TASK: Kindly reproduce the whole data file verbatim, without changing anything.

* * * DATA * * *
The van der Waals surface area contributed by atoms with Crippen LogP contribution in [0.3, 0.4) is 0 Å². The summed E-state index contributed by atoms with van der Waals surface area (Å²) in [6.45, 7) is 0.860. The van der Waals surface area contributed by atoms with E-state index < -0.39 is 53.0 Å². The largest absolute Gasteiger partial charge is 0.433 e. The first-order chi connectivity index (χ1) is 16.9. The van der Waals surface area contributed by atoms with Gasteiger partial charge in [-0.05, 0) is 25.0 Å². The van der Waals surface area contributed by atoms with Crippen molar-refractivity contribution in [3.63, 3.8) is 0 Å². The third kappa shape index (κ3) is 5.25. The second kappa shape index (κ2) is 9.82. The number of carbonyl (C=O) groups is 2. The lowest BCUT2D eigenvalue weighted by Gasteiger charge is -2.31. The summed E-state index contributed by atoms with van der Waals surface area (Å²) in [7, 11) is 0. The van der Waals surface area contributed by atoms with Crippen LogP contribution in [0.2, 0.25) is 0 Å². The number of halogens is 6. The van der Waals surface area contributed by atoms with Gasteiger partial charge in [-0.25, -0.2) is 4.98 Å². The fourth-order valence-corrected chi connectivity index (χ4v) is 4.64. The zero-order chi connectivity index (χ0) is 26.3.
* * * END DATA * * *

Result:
The van der Waals surface area contributed by atoms with Crippen LogP contribution in [0.3, 0.4) is 0 Å². The summed E-state index contributed by atoms with van der Waals surface area (Å²) in [6.45, 7) is 0.860. The van der Waals surface area contributed by atoms with E-state index < -0.39 is 53.0 Å². The largest absolute Gasteiger partial charge is 0.433 e. The first-order chi connectivity index (χ1) is 16.9. The van der Waals surface area contributed by atoms with Gasteiger partial charge in [-0.05, 0) is 25.0 Å². The van der Waals surface area contributed by atoms with Crippen molar-refractivity contribution in [3.63, 3.8) is 0 Å². The third kappa shape index (κ3) is 5.25. The second kappa shape index (κ2) is 9.82. The number of carbonyl (C=O) groups is 2. The lowest BCUT2D eigenvalue weighted by Gasteiger charge is -2.31. The summed E-state index contributed by atoms with van der Waals surface area (Å²) in [7, 11) is 0. The van der Waals surface area contributed by atoms with Crippen LogP contribution in [0.2, 0.25) is 0 Å². The number of halogens is 6. The van der Waals surface area contributed by atoms with Gasteiger partial charge in [-0.25, -0.2) is 4.98 Å². The fourth-order valence-corrected chi connectivity index (χ4v) is 4.64. The zero-order chi connectivity index (χ0) is 26.3.